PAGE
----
Rodin started off so many things that we do now. In fact, we didn’t do it immediately; it took years for us to realise that if you took parts and put them together you could make new sculpture, and you could vary things and change heights. The penny didn’t drop for years about Rodin’s possibilities. The fact is that however romantic or emotional he gets, it’s always sculpture, it doesn’t go over the top: he’s the most sculptural sculptor.
After Olympia: Anthony Caro, Musée Rodin, Paris (+33 140 134 913), until 18 Feb
I often think, wouldn’t it be great to just get into a bag of clay and make something happen using it, like Rodin did. But it’s just not the way that I work; it’s not the way that I think. The thing appears from a series of decisions rather than pulling something out, because everything I do is constructed from some very clear thinking and a lot of time staring into what are essentially voids, whether they’re beneath a table or underneath a bed or inside a box.
The Rodin pieces that I most respond to are the sculptures that are very expressive and internal: crouching figures, legs splayed, they are so erotic and sensual, incredibly emotional. They come from his stomach like regurgitated pieces of work. He looked at dancers and used dance in the work in a way that gave fluidity to the form. Rodin used clay and plaster and wax, and just pulled these forms out of it. It’s very rare to do that in such a fluid way and yet also be able to make an incredibly sensitive maquette, sometimes only three inches tall.
Rachel Whiteread, Museo d’Arte Contemporanea Donna Regina, (MADRE), Naples, Italy (+39 081 562 4561), Spring 2007
Tony Cragg RA
Rodin takes a very classical idea of the inner energy of bodies and he brings that out in his work; he makes the energy swell out on the surface of his sculptures. He even manages to do it with The Thinker – I’ve seen people think all my life and I’ve never seen anybody think like that. It is not how you think, with the muscles all tensed up and your back swollen. And what is this person thinking about? He’s not thinking about nature or great philosophical ideas or contemplating science – there’s something morose about that kind of thinking. You have to start to approach the figure from inside, not just make it look as if it’s pushing out from inside. You have to ask the questions: ‘Why do I look like this?’, ‘Why do I look like this when I’m angry?’, ‘What’s the correspondence between the mental state and the subtleties of form?’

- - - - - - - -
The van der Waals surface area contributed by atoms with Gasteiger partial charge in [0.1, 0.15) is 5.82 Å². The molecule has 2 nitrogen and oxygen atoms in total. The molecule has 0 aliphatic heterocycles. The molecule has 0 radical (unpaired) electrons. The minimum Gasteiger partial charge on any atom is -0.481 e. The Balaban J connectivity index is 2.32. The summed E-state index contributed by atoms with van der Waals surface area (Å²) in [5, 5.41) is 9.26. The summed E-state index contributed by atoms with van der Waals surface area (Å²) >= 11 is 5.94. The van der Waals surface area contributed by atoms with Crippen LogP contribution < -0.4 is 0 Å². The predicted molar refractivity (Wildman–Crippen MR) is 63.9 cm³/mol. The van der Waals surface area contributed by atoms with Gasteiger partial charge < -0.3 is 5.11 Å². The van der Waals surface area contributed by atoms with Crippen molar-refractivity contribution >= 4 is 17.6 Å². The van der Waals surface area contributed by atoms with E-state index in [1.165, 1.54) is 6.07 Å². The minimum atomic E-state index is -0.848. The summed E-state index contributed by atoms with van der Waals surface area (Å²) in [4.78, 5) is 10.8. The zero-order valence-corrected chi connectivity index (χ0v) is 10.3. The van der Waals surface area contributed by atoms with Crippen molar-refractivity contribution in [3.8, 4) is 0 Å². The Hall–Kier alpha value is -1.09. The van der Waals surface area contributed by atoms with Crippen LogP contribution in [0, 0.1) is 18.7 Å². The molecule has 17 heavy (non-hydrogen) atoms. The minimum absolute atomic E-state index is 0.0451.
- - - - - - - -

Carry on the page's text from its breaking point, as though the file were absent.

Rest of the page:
You do feel that the life energy of an artist has rubbed up against material. I mean dumb innate material – plaster and clay, whatever it is. So the energy invested and the thoughts, the movements and gestures get invested from this person Rodin onto the material and then he leaves the room and even a hundred years later, people walk into the room and bang!
All sculptors are dusty and scruffy, and it becomes their life’s purpose – it is a drug. But if you want to change material, you have to use energy, and when the energy meets the material there is a noise, there are particles being released – dust and everything else that’s involved with changing the world.
On a very subtle level The Walking Man is a step into abstraction. Suddenly, some of the big things start to get forgotten – like the arms – and Rodin attempts to force the body out of its normal frame of reference.
Rodin takes energised form, which is a very traditional sculptural notion, but he does something more to it; he starts to let it become a little bit impressionist, a bit free. The Walking Man almost looks like he is melting in front. It looks as though he has been made of wax and then roasted in front of the fire, or like a satellite that has re-entered the atmosphere.
Tony Cragg, Galleri Andersson Sandström, Umeå, Sweden (+46 9014 4990), until 4 Oct; Nothing but Material: Tony Cragg, Centro Arti Visive Pescheria, Pesaro, Italy (+39 0721 387 651), until 8 Oct; Tony Cragg: Sculptures, Drawings, Prints, Akademie der Künste, Berlin (+49 302 0057 1536), 16 Sep–29 Oct
All interviews are edited extracts from Rodin: The Sculptors’ View, a film by Jake Auerbach and RA exhibition curator Catherine Lampert, which will be shown in the Academy’s Large Weston Room during the the Rodin show. The film is also available on DVD from stockists including the RA Shop (Jake Auerbach Films Ltd, £12.99)
Click here to buy tickets for this exhibition